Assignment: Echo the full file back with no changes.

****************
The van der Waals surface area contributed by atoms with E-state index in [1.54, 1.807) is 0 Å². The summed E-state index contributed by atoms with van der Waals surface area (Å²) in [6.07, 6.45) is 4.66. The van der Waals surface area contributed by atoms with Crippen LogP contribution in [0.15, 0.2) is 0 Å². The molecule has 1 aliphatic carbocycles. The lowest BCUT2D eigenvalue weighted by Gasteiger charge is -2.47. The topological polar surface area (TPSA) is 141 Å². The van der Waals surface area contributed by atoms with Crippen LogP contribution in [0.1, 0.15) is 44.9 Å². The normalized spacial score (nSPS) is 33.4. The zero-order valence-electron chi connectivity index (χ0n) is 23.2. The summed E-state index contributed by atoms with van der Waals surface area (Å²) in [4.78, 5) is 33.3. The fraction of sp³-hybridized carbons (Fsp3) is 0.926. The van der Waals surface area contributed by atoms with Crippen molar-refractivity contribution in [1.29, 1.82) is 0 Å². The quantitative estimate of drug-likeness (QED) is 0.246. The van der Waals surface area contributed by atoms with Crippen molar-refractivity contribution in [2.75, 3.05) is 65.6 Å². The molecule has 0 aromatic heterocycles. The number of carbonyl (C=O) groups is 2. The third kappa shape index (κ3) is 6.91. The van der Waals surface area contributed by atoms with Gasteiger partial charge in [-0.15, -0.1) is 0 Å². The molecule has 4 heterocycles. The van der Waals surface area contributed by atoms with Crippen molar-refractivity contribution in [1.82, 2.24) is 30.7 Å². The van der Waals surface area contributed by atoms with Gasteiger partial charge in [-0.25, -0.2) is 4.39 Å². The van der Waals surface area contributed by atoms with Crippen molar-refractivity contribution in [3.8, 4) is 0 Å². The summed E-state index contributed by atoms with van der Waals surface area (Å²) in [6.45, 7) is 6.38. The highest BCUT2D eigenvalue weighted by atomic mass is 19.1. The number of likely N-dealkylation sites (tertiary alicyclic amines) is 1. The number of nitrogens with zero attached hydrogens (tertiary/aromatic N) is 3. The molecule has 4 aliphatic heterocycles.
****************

The van der Waals surface area contributed by atoms with E-state index in [1.54, 1.807) is 0 Å². The summed E-state index contributed by atoms with van der Waals surface area (Å²) in [6.07, 6.45) is 4.66. The van der Waals surface area contributed by atoms with Crippen LogP contribution in [0.15, 0.2) is 0 Å². The molecule has 1 aliphatic carbocycles. The lowest BCUT2D eigenvalue weighted by Gasteiger charge is -2.47. The topological polar surface area (TPSA) is 141 Å². The van der Waals surface area contributed by atoms with Crippen LogP contribution in [0.1, 0.15) is 44.9 Å². The normalized spacial score (nSPS) is 33.4. The zero-order valence-electron chi connectivity index (χ0n) is 23.2. The summed E-state index contributed by atoms with van der Waals surface area (Å²) in [4.78, 5) is 33.3. The fraction of sp³-hybridized carbons (Fsp3) is 0.926. The van der Waals surface area contributed by atoms with Crippen molar-refractivity contribution in [1.29, 1.82) is 0 Å². The quantitative estimate of drug-likeness (QED) is 0.246. The van der Waals surface area contributed by atoms with Crippen molar-refractivity contribution in [2.75, 3.05) is 65.6 Å². The molecule has 0 aromatic heterocycles. The number of carbonyl (C=O) groups is 2. The third kappa shape index (κ3) is 6.91. The van der Waals surface area contributed by atoms with Gasteiger partial charge in [-0.15, -0.1) is 0 Å². The molecule has 4 heterocycles. The van der Waals surface area contributed by atoms with Crippen molar-refractivity contribution in [1.82, 2.24) is 30.7 Å². The van der Waals surface area contributed by atoms with Gasteiger partial charge in [-0.25, -0.2) is 4.39 Å². The van der Waals surface area contributed by atoms with Crippen molar-refractivity contribution in [3.8, 4) is 0 Å². The summed E-state index contributed by atoms with van der Waals surface area (Å²) in [6.45, 7) is 6.38. The highest BCUT2D eigenvalue weighted by atomic mass is 19.1. The number of likely N-dealkylation sites (tertiary alicyclic amines) is 1. The number of nitrogens with zero attached hydrogens (tertiary/aromatic N) is 3. The molecule has 4 aliphatic heterocycles.